I didn’t see homeless people growing up in my rural Oregon hometown. I’m sure they were there, but it looked different than in the city. Living in Montana, there weren’t many homeless on the streets there either; the living conditions are just too harsh.
When we moved to Portland my daughter was three; the landscape was vastly different from the clean, wide streets and mountain views we were used to. We now saw men and women on many street corners holding signs and were confronted with the brokenness in up close and personal ways. My daughter was quick to ask questions. “Mommy, why is that man holding a sign?” “Why doesn’t he have food or a home?” Those are complex questions to explain to a toddler. Even more complex was her next question, “Why don’t you give him something?”
Why don’t I give him something? Do I pretend we don’t see them and just walk or drive on by? Do I have prejudices getting in the way? Is it helpful to give them money? What do I think about this and what do I want to teach my kids?
Having children often makes us face things that we may not want to, but their curious minds are trying to figure this world out and they often want answers. There are plenty of “But why…” questions that have stopped to make my husband and I think, as well as act, thanks to our sweet kids.
It took us a while to figure out how we would answer these questions and what we would actually do when we saw a homeless person. I am often brought to tears by the encounters I’ve had with homeless or hurting individuals, and although I don’t always appreciate my empathetic side, I do hope my tears help teach my kids compassion.
Here are some things that we practically implement to teach our kids compassion and offer help:
- It’s okay to say hi and smile or even engage homeless people in conversation. They are real people with stories, and they deserve to be acknowledged.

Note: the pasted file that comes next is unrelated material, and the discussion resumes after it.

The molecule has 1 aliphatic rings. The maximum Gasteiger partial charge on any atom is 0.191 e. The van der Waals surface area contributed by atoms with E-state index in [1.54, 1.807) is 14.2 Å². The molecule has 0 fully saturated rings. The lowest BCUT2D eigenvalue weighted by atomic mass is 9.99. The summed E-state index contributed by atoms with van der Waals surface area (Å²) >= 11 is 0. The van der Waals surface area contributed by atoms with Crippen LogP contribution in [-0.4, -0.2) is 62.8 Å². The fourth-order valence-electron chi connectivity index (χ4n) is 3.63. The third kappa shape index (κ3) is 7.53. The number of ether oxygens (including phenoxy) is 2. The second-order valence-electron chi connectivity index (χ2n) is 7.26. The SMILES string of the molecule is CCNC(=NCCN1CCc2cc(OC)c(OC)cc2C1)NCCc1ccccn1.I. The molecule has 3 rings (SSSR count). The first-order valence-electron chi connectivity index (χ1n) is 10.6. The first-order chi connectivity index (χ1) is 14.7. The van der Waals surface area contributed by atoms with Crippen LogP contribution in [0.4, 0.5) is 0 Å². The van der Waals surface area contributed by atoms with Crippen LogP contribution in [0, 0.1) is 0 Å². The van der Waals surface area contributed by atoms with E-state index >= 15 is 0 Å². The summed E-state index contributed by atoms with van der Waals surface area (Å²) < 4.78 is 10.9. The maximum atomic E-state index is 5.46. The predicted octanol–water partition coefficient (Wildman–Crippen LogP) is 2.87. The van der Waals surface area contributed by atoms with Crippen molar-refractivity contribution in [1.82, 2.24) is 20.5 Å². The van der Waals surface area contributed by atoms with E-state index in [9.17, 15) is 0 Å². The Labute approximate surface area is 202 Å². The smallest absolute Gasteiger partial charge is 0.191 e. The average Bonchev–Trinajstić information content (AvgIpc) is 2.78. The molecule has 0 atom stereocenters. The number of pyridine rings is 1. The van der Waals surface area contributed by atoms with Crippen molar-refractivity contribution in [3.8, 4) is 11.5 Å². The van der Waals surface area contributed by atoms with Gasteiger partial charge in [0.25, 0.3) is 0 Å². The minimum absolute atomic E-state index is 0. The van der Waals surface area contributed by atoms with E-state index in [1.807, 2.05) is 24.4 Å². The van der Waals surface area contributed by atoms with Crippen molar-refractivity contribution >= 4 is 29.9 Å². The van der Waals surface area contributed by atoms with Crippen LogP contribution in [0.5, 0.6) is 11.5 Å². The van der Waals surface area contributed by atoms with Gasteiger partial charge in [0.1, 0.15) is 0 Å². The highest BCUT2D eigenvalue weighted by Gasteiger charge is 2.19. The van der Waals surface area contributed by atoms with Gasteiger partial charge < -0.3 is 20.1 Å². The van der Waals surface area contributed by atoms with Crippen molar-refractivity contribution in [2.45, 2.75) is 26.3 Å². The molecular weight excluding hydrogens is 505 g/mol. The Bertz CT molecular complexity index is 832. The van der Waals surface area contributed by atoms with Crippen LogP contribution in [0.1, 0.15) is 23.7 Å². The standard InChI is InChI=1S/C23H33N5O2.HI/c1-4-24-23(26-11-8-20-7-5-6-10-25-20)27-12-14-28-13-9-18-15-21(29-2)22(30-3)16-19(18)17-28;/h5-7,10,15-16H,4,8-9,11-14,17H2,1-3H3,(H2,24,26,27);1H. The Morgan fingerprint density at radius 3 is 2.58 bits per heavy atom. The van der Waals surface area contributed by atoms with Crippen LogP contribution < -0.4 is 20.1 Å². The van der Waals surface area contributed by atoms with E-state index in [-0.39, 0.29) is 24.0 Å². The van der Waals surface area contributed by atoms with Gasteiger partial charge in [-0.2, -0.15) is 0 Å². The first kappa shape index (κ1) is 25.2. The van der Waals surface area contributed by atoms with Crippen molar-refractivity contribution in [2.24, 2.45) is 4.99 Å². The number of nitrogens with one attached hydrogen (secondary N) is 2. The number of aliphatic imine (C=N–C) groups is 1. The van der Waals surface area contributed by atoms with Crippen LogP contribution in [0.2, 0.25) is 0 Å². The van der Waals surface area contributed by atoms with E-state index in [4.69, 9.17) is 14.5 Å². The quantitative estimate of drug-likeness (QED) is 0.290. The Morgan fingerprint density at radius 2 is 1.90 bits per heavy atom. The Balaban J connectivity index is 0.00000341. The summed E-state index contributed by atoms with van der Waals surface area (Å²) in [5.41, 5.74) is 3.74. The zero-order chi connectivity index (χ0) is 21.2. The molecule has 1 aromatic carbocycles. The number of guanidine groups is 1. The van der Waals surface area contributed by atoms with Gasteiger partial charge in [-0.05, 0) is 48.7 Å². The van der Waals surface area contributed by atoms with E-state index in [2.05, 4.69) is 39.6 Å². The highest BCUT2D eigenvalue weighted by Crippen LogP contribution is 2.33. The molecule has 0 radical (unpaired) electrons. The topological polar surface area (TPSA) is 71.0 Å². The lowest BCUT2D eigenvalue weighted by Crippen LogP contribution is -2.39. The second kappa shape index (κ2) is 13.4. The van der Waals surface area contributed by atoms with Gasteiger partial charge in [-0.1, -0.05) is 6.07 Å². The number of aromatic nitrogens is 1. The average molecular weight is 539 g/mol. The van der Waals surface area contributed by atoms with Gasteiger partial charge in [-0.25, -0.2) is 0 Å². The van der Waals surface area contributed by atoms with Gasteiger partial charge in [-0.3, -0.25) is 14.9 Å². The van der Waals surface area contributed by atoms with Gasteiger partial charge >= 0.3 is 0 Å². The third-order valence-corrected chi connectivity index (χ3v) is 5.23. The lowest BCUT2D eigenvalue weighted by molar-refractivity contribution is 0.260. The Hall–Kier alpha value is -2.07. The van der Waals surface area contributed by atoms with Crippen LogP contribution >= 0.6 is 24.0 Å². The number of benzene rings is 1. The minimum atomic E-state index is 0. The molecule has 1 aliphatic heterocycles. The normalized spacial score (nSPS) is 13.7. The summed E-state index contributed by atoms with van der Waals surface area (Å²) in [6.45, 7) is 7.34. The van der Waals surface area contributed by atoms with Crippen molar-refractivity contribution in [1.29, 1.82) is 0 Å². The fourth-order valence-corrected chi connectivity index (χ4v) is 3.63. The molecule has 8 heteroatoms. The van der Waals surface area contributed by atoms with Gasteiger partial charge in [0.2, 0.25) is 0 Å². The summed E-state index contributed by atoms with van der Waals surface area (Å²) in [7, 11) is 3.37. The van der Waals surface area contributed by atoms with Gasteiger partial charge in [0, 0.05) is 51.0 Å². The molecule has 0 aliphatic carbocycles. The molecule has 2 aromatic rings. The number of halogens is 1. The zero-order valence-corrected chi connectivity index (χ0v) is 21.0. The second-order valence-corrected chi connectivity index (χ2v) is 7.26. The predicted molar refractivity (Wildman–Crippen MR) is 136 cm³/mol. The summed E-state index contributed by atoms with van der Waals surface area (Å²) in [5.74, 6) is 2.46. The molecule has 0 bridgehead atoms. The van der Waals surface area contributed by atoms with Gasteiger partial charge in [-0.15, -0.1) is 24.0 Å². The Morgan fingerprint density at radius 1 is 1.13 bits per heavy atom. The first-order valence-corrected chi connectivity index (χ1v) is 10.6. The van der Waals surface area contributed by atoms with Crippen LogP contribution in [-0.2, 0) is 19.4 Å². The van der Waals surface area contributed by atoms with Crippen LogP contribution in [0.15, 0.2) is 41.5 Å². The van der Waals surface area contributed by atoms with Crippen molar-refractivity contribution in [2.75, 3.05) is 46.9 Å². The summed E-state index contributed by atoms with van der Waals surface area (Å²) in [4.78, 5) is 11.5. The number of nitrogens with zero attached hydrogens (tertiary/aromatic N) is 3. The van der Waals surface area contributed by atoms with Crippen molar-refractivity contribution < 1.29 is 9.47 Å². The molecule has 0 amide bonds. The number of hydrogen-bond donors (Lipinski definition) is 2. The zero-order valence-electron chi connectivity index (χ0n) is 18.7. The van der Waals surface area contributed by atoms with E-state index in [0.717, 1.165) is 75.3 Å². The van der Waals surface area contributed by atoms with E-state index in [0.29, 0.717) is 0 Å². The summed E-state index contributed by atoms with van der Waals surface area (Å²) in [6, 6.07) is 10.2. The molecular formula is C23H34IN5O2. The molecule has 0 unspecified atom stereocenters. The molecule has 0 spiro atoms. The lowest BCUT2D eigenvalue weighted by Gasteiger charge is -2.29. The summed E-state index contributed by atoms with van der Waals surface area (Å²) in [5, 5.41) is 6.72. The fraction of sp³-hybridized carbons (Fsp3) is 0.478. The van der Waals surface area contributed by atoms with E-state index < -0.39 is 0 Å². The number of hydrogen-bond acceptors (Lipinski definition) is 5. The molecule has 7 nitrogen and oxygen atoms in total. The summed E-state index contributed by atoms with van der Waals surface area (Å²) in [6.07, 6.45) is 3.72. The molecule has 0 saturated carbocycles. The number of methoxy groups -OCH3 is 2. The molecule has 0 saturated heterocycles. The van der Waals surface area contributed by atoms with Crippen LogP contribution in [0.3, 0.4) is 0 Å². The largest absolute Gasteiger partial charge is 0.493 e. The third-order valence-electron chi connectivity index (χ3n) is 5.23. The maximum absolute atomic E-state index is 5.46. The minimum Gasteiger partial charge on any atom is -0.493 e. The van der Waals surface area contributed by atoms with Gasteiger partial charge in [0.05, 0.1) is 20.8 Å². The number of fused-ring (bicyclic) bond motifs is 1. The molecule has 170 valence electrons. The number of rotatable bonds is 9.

- There are not always black and white answers for why people are homeless. This is a complex issue. This lifestyle may be chosen for some but others are there because of loss of jobs, sickness, or a crisis they didn’t choose. Choose to love anyway, even if you don’t understand.
- If you feel compelled to give money, you can, but often a meal is even better. (We’ve been advised in working with organizations like Portland Rescue Mission not to hand them money.)
- Hand them a Ziploc bag with some helpful items in it. We include socks, a granola bar, toiletries, kleenex, gloves, etc. depending on what we have on hand. We keep these in our car and hand them out when we have the opportunity. My kids always ask if we have one that they can give out when they see someone holding a sign. (Now that it’s getting cold, socks and gloves will definitely be needed by many.)
- Host a Care Kit Party where you put Ziploc bags together with your friends and kids. You all leave with baggies ready to go for your car and you’ve had a party while doing it.
- Serve or give with organizations like the Portland Rescue Mission, Union Gospel Mission, or Night Strike. There are many great organizations that serve the homeless in our city. Those are the ones with which my family has experience.
- Take food to a food pantry.
- Donate your family’s clothes when you’ve outgrown them. Shepherd’s Door is a great spot!
Looking a hurting person in the eye, seeing beyond the exterior, and teaching our children to do the same builds compassion and empathy. My heart has grown and been changed by really seeing and engaging the homeless. Helping to meet even the smallest need can be what helps someone to make it one more day, to feel cared for and give hope.
Allowing our children to be a part of helping someone else helps them to see beyond their toy filled rooms, overflowing sippy cup and goldfish bowl to a world with needs. My little people love to help others, sometimes more than I do. Let’s help our kids learn early that they, too, can give back and help a hurting world, one small act of kindness at a time.
What about your family, do you have any other ideas for us? How do you help cultivate compassion and meet needs of the homeless and hurting around you?